Genesys, the market leader in omnichannel customer experience (CX) and contact centre solutions released a global study with The Economist Intelligence Unit, demonstrating the link between CEO investment in CX and business profitability. The research comprises 516 senior level executives in 21 countries and explores the impact of customer experience efforts and leadership on business performance.
According to the study, 42 percent of European companies have increased investment in CX by ten percent over the past three years, and 48 percent believe investment will increase the same again in the next three years.
Companies in the UK are most likely to increase investment by a substantial margin, with more than one in four UK companies (26 percent) saying that they have increased investment by more than 25 percent in the last three years. C-suite engagement and initiatives are key to this process, and this investment demonstrates C-suite commitment to customer experience in the UK.
CEO Engagement Connected to Profitability and Growth
The Economist study shows a direct correlation between CEO engagement in customer experience and profitability. When CEOs lead CX initiatives, those initiatives are more likely to transform a company’s future success, the survey found. 58 percent of companies reported much higher profitability than their competitors when the CEO is in charge of customer experience, and 59 percent experience better revenue growth as a result of prioritising CX investments.
“This study clearly demonstrates that C-level engagement in customer experience initiatives drives competitive advantage,” said Paul Segre, President and CEO of Genesys. “In an era when consumers have more choice than ever, the research validates that investment in CX is a sound investment in sustainable competitive differentiation.”
Prioritising CX Has Lasting Benefits
Measuring customer experience directly impacts profitability and customer loyalty, and companies that fail to consider CX as a priority are in jeopardy of losing market share. The study discovered that 63 percent of executives who make CX a priority actually deliver a better customer experience than their competition.
When measured and optimised, customer experience initiatives have the greatest chance of success. 62 percent of companies globally that measure their customer experience initiatives are more likely to deliver better customer experience. The research found that more than half of companies will be increasing their CX investments by more than ten percent in the next three years.
CX Helps Customer Retention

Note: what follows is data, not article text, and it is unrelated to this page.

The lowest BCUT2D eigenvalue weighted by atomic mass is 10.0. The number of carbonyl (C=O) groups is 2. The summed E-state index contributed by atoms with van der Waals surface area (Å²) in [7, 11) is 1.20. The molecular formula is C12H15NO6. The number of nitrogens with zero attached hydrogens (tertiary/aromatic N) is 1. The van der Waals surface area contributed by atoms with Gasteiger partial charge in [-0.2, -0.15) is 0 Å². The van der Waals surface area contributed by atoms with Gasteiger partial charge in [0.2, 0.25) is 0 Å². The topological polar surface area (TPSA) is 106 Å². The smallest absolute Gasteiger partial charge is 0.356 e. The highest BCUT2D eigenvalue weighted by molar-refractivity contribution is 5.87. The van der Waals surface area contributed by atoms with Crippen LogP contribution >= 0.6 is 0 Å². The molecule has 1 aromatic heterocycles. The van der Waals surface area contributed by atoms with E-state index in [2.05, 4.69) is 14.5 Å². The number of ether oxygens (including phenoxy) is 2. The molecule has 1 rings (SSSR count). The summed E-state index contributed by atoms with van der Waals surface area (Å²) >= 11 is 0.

One in three executives felt that customer retention is the primary benefit of CX investment, and a majority measured their CX strategy for customer retention and satisfaction. With customer loyalty on the decline, the study showed a direct correlation between companies that invest in the quality of their customer experience and their ability to retain customers.
CX channels changing
Not surprisingly, the survey found that in the next three years, face-to-face interaction between companies and customers will decline, as digital channels such as social media, web self-service and online support become more prevalent. More than one third of European countries (34 percent) say that web self-service is an important channel. However, face-to-face communication is still considered the most important channel in Europe (42 percent). In the UK, the three channels set to increase substantially in importance are social media, web self-service and online self-service.
This reflects how customers are demanding to use the same channels for contacting companies as they do in their personal lives. Progressive companies are using Skype for Business to contact customers, and Genesys is one of the first enterprise-class contact centre solutions providers to achieve a native integration with Skype for Business to help companies achieve this.
“Ambitious companies are driving large investments in customer experience initiatives to adapt to the digital communication channels customers are demanding,” said Charles Ross, senior editor at the Economist Intelligence Unit and lead researcher of the study. “By prioritizing CX and placing the CEO in charge, companies are taking an extra step to drive revenue growth and improve profitability.”
The Economist Intelligence Unit surveyed 516 senior-level executives in April 2015 from 21 countries. The vast majority of respondents (464) were C-suite executives, including 165 CEOs, while the remaining 52 respondents were business unit leaders. Sponsored by Genesys, this Economist research and survey included executives from a wide range of industries worldwide, spanning four regions: Asia Pacific, Latin America, North America and Europe.